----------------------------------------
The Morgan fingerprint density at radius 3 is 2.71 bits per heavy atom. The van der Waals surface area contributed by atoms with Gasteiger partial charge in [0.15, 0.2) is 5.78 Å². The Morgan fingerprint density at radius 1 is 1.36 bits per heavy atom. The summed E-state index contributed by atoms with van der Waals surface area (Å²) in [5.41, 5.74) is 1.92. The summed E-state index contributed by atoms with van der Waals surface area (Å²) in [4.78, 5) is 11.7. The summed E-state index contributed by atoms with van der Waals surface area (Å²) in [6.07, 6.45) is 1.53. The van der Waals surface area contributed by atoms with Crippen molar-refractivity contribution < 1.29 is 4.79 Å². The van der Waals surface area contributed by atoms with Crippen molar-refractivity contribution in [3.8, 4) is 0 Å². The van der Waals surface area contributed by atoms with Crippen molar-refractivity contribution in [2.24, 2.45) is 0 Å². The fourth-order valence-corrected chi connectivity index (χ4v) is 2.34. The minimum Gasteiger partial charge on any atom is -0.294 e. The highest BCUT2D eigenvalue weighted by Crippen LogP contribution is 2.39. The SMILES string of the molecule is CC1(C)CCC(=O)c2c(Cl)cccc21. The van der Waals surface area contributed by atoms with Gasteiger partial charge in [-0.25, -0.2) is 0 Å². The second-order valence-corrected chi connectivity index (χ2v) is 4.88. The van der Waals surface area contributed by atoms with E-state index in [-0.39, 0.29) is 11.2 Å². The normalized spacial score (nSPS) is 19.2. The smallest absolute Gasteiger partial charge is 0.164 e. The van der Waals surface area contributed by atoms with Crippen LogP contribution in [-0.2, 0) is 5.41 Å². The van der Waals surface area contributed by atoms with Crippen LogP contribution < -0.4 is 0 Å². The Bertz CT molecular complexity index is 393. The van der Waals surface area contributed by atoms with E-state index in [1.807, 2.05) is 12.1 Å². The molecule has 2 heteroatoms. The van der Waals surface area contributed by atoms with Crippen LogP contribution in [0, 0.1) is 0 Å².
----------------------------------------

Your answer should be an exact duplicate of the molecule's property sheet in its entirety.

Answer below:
The Morgan fingerprint density at radius 3 is 2.71 bits per heavy atom. The van der Waals surface area contributed by atoms with Gasteiger partial charge in [0.15, 0.2) is 5.78 Å². The Morgan fingerprint density at radius 1 is 1.36 bits per heavy atom. The summed E-state index contributed by atoms with van der Waals surface area (Å²) in [5.41, 5.74) is 1.92. The summed E-state index contributed by atoms with van der Waals surface area (Å²) in [4.78, 5) is 11.7. The summed E-state index contributed by atoms with van der Waals surface area (Å²) in [6.07, 6.45) is 1.53. The van der Waals surface area contributed by atoms with Crippen molar-refractivity contribution < 1.29 is 4.79 Å². The van der Waals surface area contributed by atoms with Crippen molar-refractivity contribution in [3.8, 4) is 0 Å². The van der Waals surface area contributed by atoms with Crippen molar-refractivity contribution in [2.24, 2.45) is 0 Å². The fourth-order valence-corrected chi connectivity index (χ4v) is 2.34. The minimum Gasteiger partial charge on any atom is -0.294 e. The highest BCUT2D eigenvalue weighted by Crippen LogP contribution is 2.39. The SMILES string of the molecule is CC1(C)CCC(=O)c2c(Cl)cccc21. The van der Waals surface area contributed by atoms with Gasteiger partial charge in [-0.25, -0.2) is 0 Å². The second-order valence-corrected chi connectivity index (χ2v) is 4.88. The van der Waals surface area contributed by atoms with E-state index in [-0.39, 0.29) is 11.2 Å². The normalized spacial score (nSPS) is 19.2. The smallest absolute Gasteiger partial charge is 0.164 e. The van der Waals surface area contributed by atoms with Crippen LogP contribution in [-0.2, 0) is 5.41 Å². The van der Waals surface area contributed by atoms with Crippen LogP contribution < -0.4 is 0 Å². The Bertz CT molecular complexity index is 393. The van der Waals surface area contributed by atoms with E-state index in [1.807, 2.05) is 12.1 Å². The molecule has 2 heteroatoms. The van der Waals surface area contributed by atoms with Crippen LogP contribution in [0, 0.1) is 0 Å².